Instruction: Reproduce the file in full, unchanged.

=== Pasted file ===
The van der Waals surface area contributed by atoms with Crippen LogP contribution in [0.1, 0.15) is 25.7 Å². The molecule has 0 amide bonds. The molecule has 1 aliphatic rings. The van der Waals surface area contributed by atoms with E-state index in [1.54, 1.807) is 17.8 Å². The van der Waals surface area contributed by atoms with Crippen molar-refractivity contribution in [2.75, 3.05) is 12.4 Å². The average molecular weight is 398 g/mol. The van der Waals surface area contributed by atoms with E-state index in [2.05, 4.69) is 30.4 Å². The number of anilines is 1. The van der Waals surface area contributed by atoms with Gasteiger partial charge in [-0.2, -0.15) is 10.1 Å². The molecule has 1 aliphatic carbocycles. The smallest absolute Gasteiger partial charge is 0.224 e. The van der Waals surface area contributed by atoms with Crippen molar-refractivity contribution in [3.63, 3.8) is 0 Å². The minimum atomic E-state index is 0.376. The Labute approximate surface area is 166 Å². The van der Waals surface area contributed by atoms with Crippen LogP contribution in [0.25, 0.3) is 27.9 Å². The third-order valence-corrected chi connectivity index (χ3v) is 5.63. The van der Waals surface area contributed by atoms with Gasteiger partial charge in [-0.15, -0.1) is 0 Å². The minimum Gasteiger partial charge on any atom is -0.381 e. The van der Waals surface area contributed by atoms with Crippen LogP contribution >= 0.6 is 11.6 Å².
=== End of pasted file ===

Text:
The van der Waals surface area contributed by atoms with Crippen LogP contribution in [0.1, 0.15) is 25.7 Å². The molecule has 0 amide bonds. The molecule has 1 aliphatic rings. The van der Waals surface area contributed by atoms with E-state index in [1.54, 1.807) is 17.8 Å². The van der Waals surface area contributed by atoms with Crippen molar-refractivity contribution in [2.75, 3.05) is 12.4 Å². The average molecular weight is 398 g/mol. The van der Waals surface area contributed by atoms with E-state index in [2.05, 4.69) is 30.4 Å². The number of anilines is 1. The van der Waals surface area contributed by atoms with Gasteiger partial charge in [-0.2, -0.15) is 10.1 Å². The molecule has 1 aliphatic carbocycles. The smallest absolute Gasteiger partial charge is 0.224 e. The van der Waals surface area contributed by atoms with Crippen molar-refractivity contribution in [3.63, 3.8) is 0 Å². The minimum atomic E-state index is 0.376. The Labute approximate surface area is 166 Å². The van der Waals surface area contributed by atoms with Crippen LogP contribution in [0.25, 0.3) is 27.9 Å². The third-order valence-corrected chi connectivity index (χ3v) is 5.63. The van der Waals surface area contributed by atoms with Gasteiger partial charge in [-0.15, -0.1) is 0 Å². The minimum Gasteiger partial charge on any atom is -0.381 e. The van der Waals surface area contributed by atoms with Crippen LogP contribution >= 0.6 is 11.6 Å².